With climate change, more intense rainfall and higher frequencies of extreme rainfall are likely. This will result in an increase in washout and earthflow slope failures, particularly in cuttings. The intense rainfall is associated with cyclonic storms that can occur at any time of year; however, they are particularly prevalent in the summer period.
Shallow slope failures and washouts on cut slopes appear to predominate. Of the 252 reportable failures in 2019/2020, 190 were in cuttings and 62 in embankments. Localisation makes the prediction of precisely where they may occur almost impossible.
Nevertheless, advances in monitoring technologies and surveillance techniques, in combination with data on past failures, can lead to identification of which geologies and geometries are especially vulnerable. In such cases, a pragmatic approach would be to install instrumented barriers that will provide temporary restraint and notification of an instability event.
A key challenge for Network Rail’s earthwork asset management is to focus on mitigating the effects of earthworks failures, as currently it is not reasonably practicable to detect nor prevent all earthwork failures. Mitigation measures are crucial to reduce the consequence of a failure should it occur.
Network Rail has carried out a comprehensive review of its vegetation management standards following the Varley Report on vegetation. Further work should be undertaken to develop vegetation management and bioengineering techniques to stabilise earthwork slopes as a cost-effective preventative and remedial intervention technique.
Vegetation management needs to balance the negative impacts of vegetation (blocked ditches and pipes, leaf fall, tree fall, desiccation adjacent to and beneath the track) against its positive impacts (reducing surface erosion, providing root reinforcement, avoiding channelling of flows, maintaining surface pore water suctions). The potential negative impacts of de-vegetation should be carefully considered. Vegetation should be treated as an asset and the railway system regarded as a wildlife corridor.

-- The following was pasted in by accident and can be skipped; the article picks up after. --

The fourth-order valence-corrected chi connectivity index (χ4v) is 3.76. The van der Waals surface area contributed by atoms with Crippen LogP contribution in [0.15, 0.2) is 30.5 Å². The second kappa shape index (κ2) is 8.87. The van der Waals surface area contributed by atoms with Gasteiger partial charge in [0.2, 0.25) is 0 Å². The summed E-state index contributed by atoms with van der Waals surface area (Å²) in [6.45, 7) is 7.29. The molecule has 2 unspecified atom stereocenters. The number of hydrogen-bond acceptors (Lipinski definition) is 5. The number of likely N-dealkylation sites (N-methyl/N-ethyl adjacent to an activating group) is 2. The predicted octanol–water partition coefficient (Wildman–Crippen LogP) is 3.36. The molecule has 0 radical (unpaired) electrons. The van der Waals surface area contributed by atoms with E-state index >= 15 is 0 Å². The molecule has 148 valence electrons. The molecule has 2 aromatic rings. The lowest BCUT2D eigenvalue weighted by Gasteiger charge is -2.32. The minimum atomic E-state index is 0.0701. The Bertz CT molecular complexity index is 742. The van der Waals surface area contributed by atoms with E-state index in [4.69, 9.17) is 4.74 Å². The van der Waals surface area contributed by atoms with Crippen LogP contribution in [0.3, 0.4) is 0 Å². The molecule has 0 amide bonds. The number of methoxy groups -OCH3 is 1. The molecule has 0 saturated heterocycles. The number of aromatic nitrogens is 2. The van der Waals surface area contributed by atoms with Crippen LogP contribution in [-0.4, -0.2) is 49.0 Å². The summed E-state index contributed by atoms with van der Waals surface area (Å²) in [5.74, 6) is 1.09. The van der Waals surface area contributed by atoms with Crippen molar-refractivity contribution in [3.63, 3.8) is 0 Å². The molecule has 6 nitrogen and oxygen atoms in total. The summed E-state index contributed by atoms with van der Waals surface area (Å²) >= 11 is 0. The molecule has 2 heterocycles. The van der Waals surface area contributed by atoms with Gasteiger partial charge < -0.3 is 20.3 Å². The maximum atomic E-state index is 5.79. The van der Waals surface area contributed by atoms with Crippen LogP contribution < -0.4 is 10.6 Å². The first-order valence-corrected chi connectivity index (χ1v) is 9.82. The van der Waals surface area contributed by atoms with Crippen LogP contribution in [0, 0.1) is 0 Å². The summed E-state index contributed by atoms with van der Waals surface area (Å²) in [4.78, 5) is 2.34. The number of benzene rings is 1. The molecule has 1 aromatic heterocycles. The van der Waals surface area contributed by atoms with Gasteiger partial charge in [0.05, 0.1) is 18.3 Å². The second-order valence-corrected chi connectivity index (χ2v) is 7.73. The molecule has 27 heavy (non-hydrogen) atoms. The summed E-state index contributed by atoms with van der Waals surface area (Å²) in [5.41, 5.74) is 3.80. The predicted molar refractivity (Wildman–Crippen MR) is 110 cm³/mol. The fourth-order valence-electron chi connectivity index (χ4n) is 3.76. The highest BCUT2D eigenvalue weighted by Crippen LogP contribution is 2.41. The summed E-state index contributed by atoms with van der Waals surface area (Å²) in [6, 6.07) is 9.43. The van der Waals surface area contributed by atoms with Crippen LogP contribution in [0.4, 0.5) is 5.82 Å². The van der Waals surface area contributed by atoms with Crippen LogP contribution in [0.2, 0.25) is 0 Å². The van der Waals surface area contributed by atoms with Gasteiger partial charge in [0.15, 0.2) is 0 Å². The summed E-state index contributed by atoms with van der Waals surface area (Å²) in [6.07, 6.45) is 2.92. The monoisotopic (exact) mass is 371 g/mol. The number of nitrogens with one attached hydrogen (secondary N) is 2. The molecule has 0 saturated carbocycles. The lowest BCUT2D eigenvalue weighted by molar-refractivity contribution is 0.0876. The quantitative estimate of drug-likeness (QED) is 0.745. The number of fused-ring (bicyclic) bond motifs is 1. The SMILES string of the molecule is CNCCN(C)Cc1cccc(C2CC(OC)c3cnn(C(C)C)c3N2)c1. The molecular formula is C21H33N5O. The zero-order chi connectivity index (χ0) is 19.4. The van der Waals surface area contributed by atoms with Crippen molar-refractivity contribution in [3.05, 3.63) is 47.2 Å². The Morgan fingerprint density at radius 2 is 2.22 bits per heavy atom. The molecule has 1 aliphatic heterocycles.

The task force recommends that Network Rail build on its comprehensive asset management system and progressively adopt a broader and more integrated approach to the management of earthworks, drainage and vegetation, taking account of changing weather patterns. There is a need to breakdown the historic silos between these interdependent assets across the organisation to support the delivery of a safe, cost-effective and sustainable railway infrastructure into the future.
Martin Frobisher, Network Rail’s safety and engineering director, said: “The UK’s railway is one of the safest in Europe, but something went tragically wrong at Stonehaven last summer and our thoughts remain with the families and friends of Brett McCullough, Donald Dinnie and Christopher Stuchbury.
“Heavy rain caused ground slips on many occasions across the entire network last year and, although tragic accidents are thankfully incredibly rare, and none other than Stonehaven caused injuries, it is clear that extreme weather presents a significant challenge to the way we safely and reliably manage railway infrastructure.
“We do a vast amount to tackle the effects of climate change already but there is more to do. We established two independent, expert taskforces led by world-class specialists to investigate the problems we face and, crucially, to guide us as we make substantial improvements.
“We will carefully consider every single recommendation and develop a science-backed improvement plan, to target available money and technology in the best possible way. This is a real breakthrough.”
Transport Secretary Grant Shapps said: “The incident at Stonehaven in August was devastating, and my thoughts remain with the families of Brett McCullough, Donald Dinnie, and Christopher Stuchbury, who tragically lost their lives.
“We must do everything we can to keep our railways safe, and I immediately commissioned this report so that lessons would be learnt without delay. This document sets out how our investment can enhance the resilience of our rail network against climate change and incidents of extreme weather in the future.
“We will be considering these findings carefully as we progress these works at pace.”